A recipe to end internal displacement

As the international community mulls over the criteria for ending internal displacement , a leading NGO in Sri Lanka has come up with a 45-page guide on how to do just that in its own country. The Practitioner's Kit for Return, Resettlement, Rehabilitation and Development of the Consortium of Humanitarian Agencies (CHA) outlines the steps for ending Sri Lanka's massive internal displacement and calls on the government and other major actors to reach that goal by 2006.

First, it urges a full and final peace process to pave the way for the returns of IDPs and refugees. Second, it warns that the mere act of return will not guarantee the end to displacement. Successful reintegration requires well-conceived and well-funded rehabilitation plans in which returnees receive adequate help upon finding their homes destroyed or occupied by others and their community's schools, roads and health systems heavily damaged. Third, relief and development aid must be closely integrated with mechanisms set up for the prevention of further displacement, the protection of the human rights and safety of the displaced, political reconciliation and the creation of jobs. "Return," the Practitioner's Kit underscores, "can be as traumatic as displacement." The remedies should seek to prevent the conditions that caused the conflict and displacement in the first place.

The Practitioner's Kit draws from standards contained in the UN Guiding Principles on Internal Displacement, which it adapts to the Sri Lankan experience. Returns, it emphasises, must be voluntary, based on informed decisions about conditions in return and resettlement areas. They must take place in safety and dignity with the displaced given the opportunity to participate in their planning and management. IDPs must enjoy full access to public services, equality before the law and not be considered "enemies". They should have the right to recover their property and possessions or receive compensation, and should be assisted in transporting to their areas of origin assets required for their livelihood.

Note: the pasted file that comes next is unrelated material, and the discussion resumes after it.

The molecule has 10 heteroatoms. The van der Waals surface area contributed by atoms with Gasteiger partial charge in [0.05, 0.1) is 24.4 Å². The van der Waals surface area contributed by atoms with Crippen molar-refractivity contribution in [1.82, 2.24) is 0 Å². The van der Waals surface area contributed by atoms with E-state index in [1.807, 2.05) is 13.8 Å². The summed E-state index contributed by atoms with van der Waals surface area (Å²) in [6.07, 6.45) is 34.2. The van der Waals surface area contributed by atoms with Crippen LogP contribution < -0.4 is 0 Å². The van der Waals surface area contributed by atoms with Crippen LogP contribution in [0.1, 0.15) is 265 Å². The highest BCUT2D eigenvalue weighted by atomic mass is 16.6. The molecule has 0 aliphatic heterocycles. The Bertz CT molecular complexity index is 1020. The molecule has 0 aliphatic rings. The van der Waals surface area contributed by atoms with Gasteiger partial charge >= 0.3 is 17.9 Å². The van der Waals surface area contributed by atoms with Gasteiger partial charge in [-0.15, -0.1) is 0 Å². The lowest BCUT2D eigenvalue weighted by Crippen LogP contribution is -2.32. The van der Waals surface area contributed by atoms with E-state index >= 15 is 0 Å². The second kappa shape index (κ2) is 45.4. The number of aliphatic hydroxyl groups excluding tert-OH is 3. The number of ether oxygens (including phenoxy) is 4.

An end to displacement will also require:

  • access to land, especially agricultural land, so that returning IDPs and refugees can sustain themselves, and a government mechanism set up to resolve land and property disputes
  • replacement of lost documents, especially birth certificates and property titles
  • help to displaced children to go back to school, providing them with books, supplies, uniforms and transportation
  • accelerated de-mining efforts with all mined areas marked and greater awareness raised among returning populations to landmines and unexploded ordnance
  • minority protection, including the monitoring of their treatment and interceding with authorities when protective action is required
  • non-discrimination in assistance provided so that no displaced person is marginalised
  • inclusion of IDP women in decision making, providing them with social and economic opportunities, protecting them from sexual exploitation and violence and introducing programmes to integrate widows and female-headed households in areas of return
  • establishment of a coordinating body to be accountable for return, resettlement and rehabilitation, including mediation and reconciliation between returning displaced persons and local residents, and skills development to make returnees self-reliant.

 

Making the reintegration of displaced populations a national priority will mean the strengthening of partnerships between national authorities, local government officials, the non-governmental sector, displaced communities, the media and the international community. It will also include holding insurgent groups accountable for standards of treatment of displaced populations.

Although light enough to carry around, the Practitioner's Kit bears a heavy message. It should help not only the Government of Sri Lanka but all governments and major actors to find the right solutions to ending mass displacement.

 

Roberta Cohen is Co-Director of the Brookings Institution-SAIS Project. Email: RCOHEN@brookings.edu

The Practitioner's Kit is available online at www.humanitarian-srilanka.org and from Brookings-SAIS at www.brookings.edu/fp/projects/idp/idp.htm Hard copies can be obtained from cdriest@brookings.edu : Brookings-SAIS Project on Internal Displacement, The Brookings Institution, 1775 Massachusetts Avenue, NW, Washington, DC 20036, US.

Notes

  1. See FMR 17 www.fmreview.org/mags1.htm

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